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The Value of Bateman

Published on April 12, 2016, at 9:40 p.m.
by Kala Brumbaugh.

Are you a military veteran? If you aren’t, chances are you know someone who is. There are more than 440,000 veterans in higher education programs across the county supported by the Student Veterans of America (SVA). The main goal of the organization is helping veterans reintegrate and further their education.

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PRSSA’s Bateman Case Study Competition has partnered with the Student Veterans of America (SVA), The Plank Center for Leadership in Public Relations and Edelman to help raise awareness for the organization and its members.

Dr. Karla Gower, who has been in the advertising and PR department at The University of Alabama for 17 years and the director of The Plank Center for seven years, discussed why The Plank Center chooses to sponsor the competition.

“It all goes back to Betsy [Plank],” Gower said. “She really believed in students and the competition because it gives students practical experience. She was also a huge supporter of PRSSA and knew Carroll Bateman personally.”

Like Gower, Gary McCormick, director of corporate communications for Scripps Networks Interactive, was also heavily influenced by Betsy Plank and her work. Since joining PRSA in 1989, he has become an advocate for the competition and the benefits it brings for all involved.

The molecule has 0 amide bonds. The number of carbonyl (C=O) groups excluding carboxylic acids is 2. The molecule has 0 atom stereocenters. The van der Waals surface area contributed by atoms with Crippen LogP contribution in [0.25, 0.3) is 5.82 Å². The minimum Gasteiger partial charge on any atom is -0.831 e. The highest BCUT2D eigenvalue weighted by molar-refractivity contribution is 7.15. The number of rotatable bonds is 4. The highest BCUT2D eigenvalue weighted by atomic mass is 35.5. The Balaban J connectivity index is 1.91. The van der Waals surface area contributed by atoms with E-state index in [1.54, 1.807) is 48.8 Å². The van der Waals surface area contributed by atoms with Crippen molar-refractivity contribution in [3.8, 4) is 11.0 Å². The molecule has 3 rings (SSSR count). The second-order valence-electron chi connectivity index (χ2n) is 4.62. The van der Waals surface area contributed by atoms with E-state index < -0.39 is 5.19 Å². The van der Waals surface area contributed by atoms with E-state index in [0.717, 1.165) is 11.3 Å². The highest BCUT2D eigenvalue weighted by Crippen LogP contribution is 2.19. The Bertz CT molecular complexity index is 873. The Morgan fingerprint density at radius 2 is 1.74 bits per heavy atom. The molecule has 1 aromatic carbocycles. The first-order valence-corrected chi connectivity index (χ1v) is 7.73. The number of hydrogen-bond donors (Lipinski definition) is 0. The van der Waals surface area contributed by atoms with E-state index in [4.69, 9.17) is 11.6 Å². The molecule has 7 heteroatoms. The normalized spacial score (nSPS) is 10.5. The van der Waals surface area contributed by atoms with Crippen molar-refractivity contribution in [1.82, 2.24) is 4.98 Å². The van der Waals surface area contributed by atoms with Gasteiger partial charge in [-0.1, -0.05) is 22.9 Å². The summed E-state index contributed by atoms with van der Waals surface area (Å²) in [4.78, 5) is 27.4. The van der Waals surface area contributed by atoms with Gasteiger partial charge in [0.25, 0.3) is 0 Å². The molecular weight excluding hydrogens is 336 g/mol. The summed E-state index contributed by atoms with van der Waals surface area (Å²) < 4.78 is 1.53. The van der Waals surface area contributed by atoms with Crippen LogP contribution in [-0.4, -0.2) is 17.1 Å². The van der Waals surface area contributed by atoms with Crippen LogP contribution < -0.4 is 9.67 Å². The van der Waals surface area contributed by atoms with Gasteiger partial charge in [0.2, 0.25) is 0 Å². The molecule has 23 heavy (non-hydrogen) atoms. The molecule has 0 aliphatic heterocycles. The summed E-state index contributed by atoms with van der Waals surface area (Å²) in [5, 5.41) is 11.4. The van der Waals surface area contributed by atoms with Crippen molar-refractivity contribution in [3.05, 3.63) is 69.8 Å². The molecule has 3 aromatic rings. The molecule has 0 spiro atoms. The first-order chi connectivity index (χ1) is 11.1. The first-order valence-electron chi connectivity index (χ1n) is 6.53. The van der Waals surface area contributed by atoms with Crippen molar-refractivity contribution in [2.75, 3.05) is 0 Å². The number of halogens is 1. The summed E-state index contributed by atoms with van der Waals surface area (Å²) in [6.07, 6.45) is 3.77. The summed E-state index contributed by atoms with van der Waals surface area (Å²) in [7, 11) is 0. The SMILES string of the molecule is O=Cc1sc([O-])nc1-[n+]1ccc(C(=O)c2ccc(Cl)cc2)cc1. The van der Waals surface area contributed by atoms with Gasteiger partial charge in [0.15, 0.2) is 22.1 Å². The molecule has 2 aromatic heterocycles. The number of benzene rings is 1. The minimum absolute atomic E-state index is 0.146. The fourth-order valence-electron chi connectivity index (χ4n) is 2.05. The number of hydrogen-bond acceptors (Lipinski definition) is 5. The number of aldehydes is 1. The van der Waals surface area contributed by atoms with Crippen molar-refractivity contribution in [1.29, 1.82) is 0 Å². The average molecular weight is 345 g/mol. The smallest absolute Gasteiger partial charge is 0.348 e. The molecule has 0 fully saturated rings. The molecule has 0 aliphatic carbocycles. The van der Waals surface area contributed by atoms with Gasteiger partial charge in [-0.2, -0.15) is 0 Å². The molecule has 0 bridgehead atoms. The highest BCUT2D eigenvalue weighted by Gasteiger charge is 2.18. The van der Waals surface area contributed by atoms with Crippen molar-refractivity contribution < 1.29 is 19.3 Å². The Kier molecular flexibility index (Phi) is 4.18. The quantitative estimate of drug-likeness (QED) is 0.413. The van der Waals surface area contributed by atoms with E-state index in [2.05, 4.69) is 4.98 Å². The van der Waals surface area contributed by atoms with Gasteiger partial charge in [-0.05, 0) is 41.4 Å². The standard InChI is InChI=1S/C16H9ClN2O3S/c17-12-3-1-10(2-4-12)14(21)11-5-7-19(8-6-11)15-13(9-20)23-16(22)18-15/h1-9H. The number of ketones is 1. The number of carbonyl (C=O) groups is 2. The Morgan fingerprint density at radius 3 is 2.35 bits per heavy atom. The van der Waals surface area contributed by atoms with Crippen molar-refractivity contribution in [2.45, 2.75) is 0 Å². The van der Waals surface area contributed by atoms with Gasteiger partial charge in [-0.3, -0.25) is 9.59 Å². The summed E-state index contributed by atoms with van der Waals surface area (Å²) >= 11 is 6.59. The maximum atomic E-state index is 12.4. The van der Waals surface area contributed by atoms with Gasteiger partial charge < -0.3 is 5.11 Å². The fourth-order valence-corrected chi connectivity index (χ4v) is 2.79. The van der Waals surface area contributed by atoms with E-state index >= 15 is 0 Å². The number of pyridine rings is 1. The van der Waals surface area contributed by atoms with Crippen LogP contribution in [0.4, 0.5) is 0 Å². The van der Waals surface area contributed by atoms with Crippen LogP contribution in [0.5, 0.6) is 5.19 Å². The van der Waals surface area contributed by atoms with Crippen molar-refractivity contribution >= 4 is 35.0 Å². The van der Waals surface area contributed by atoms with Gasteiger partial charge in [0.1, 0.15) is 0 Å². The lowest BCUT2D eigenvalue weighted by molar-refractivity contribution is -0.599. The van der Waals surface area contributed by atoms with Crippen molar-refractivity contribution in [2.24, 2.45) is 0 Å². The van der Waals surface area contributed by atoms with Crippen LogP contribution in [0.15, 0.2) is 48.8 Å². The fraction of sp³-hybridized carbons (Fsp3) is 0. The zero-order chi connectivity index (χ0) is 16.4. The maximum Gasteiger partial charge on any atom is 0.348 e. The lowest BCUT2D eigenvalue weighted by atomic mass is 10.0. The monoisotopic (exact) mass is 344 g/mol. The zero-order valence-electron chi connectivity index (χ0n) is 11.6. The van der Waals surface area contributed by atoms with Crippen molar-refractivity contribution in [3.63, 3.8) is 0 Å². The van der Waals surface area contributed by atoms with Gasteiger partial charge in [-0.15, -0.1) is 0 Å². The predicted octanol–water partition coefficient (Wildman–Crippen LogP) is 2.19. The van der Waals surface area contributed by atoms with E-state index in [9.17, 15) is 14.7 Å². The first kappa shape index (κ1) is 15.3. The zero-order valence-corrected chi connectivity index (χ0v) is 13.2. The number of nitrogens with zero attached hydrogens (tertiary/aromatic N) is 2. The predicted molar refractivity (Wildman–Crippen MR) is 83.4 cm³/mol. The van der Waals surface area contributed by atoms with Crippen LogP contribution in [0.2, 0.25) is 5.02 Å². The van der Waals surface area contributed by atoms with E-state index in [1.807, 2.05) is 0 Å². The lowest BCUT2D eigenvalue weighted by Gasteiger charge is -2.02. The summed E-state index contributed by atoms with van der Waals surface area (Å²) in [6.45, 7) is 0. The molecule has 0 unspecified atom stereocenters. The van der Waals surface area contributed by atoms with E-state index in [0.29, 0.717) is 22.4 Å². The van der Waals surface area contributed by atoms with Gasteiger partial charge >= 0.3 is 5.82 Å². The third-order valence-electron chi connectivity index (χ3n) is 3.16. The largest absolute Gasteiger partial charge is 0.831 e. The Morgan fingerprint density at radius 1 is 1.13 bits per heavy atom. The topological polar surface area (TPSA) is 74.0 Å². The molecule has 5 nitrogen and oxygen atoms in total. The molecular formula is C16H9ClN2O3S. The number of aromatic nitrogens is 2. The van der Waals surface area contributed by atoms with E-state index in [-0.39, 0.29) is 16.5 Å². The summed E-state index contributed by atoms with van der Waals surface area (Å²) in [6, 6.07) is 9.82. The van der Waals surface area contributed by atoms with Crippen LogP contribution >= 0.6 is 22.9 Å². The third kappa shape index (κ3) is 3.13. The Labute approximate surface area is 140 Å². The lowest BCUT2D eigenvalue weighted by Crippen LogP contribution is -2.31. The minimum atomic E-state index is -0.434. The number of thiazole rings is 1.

“In the last couple years when they were having trouble finding sponsors for the competition, I went to the Plank Center board,” McCormick said. “I said that this was Betsy’s project, and we should look at supporting this again. It does bring leadership to students and gives them an opportunity for visibility.”

According to the PRSSA website, the competition was established in 1973 and was later named after Carroll J. Bateman. In recent years, the competition has partnered with nonprofit clients, such as Home Matters, Raising Awareness of the Consequences of Youth Bullying and, this year’s client, SVA. However, this was not always the case. In the early 2000s, the competition partnered with more corporations than nonprofits.

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“Betsy was a huge advocate for PR for social change and responsibility,” Gower said. “She worried that the competition had become too commercial and marketing focused. She wanted it to get back to the nonprofit side of PR.”

McCormick also noted Betsy’s concern about the competition becoming more marketing focused.

“The Bateman Competition was supposed to be a national public relations campaign for students to get hands-on experience while serving clients a campaign from a PR stand point,” McCormick said. “It had moved to somewhat of a marketing competition for college students by companies, and Betsy wanted it to go back to being strictly a public relations competition. She thought there were plenty of places for marketing opportunities for students, but not for public relations.”

After the Plank Center board of advisors committed to being a sponsor, they asked Edelman, Plank’s former employer, to partner with them, adding support from a PR firm.